SOUTH PORTLAND — Residents in eight condominium complexes will be allowed to participate in the city’s automated recycling program.
The possibility of expanding the city’s recycling program has been on the table for about a year, but the City Council was split on the proposal, since condominiums are required to provide solid waste services to their residents in exchange for being allowed to build roads that don’t meet requirements for city streets.
As a compromise, city staff suggested reopening the program to condo complexes that previously enjoyed recycling services before the service was outsourced to Pine Tree Waste, which uses large bins with wheels and trucks with robotic arms to collect materials. While some condo residents received bins under the city’s old recycling system, they did not receive new bins when the service changed.
Tim Gato, assistant to the director of public works, said the city should receive 100 new recycling bins within four to six weeks. About 56 bins, about one for every four residences, will be distributed to eight condo complexes that have expressed interest in the city program. The remainder will be used to replace or repair damaged bins.
The proposal received the blessing of the City Council at a workshop Monday night. But since the $5,600 expense is below the threshold established by the City Charter, the council will not have to formally vote to expand the program.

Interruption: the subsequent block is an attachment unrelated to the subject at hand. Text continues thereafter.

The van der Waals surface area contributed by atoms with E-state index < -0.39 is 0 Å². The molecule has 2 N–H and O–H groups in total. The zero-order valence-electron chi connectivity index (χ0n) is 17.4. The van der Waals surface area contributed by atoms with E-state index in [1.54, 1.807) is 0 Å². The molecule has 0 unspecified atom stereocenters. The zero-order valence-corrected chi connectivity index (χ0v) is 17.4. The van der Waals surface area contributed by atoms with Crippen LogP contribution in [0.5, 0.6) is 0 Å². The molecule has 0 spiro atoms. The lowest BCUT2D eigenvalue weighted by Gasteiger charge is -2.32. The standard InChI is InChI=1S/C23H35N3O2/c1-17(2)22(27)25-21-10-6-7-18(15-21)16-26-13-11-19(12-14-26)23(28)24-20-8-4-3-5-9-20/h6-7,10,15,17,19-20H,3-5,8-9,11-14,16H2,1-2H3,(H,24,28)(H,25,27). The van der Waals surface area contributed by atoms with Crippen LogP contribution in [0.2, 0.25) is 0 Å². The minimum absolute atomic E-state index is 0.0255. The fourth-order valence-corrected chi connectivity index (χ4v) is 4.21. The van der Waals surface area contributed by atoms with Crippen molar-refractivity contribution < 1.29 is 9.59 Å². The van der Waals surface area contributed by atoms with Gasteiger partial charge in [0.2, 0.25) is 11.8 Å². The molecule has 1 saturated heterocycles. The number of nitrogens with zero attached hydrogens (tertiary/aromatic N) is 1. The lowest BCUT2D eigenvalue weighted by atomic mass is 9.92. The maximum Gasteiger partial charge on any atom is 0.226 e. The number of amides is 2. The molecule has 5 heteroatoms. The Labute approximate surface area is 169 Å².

Over the last few months, the city has been collecting surveys that were distributed to 10 residents of condominium complexes that received curbside recycling from the city before the service was outsourced two years ago.
Eight of the developments responded to the survey: The Henley, Pleasantdale Condos, Jamestown Court, Dow’s Woods, Ships Watch, Spring Point, Harbor Place and Tilton/Pine Knoll apartments. Of the 217 units in those complexes, only 79 responded to the survey, and about half said they are willing to split the cost with the city.
While all councilors supported efforts to increase recycling in the city, they disagreed about whether to charge the governing boards of the condos for the extra bins.
Councilor Jim Hughes, along with Councilors Tom Coward and Patti Smith, argued that the condo owners should split the cost of the new bins with the city as a way to test their commitment to the program.
“I don’t want to go ahead with this at all if we’re not getting use out of this,” Hughes said. “We could get a more committed group (by charging).”
But Mayor Tom Blake and Councilors Maxine Beecher and Linda Boudreau argued that collecting the payments for the bins would be more work than it’s worth and that charging for bins would discourage participation.
“The easier it is, the more people recycle,” Beecher said. “This isn’t a lot of money.”
Boudreau said she is also disappointed that the city wasn’t taking full advantage of Pine Tree Waste’s offer to make 100 additional stops for free.
“If we can’t have 100, I’ll take 50,” she said.
The $5,600 cost will come from the Solid Waste Disposal account, which has a balance of $55,000, according to City Manager Jim Gaily. The council will review the program in six months.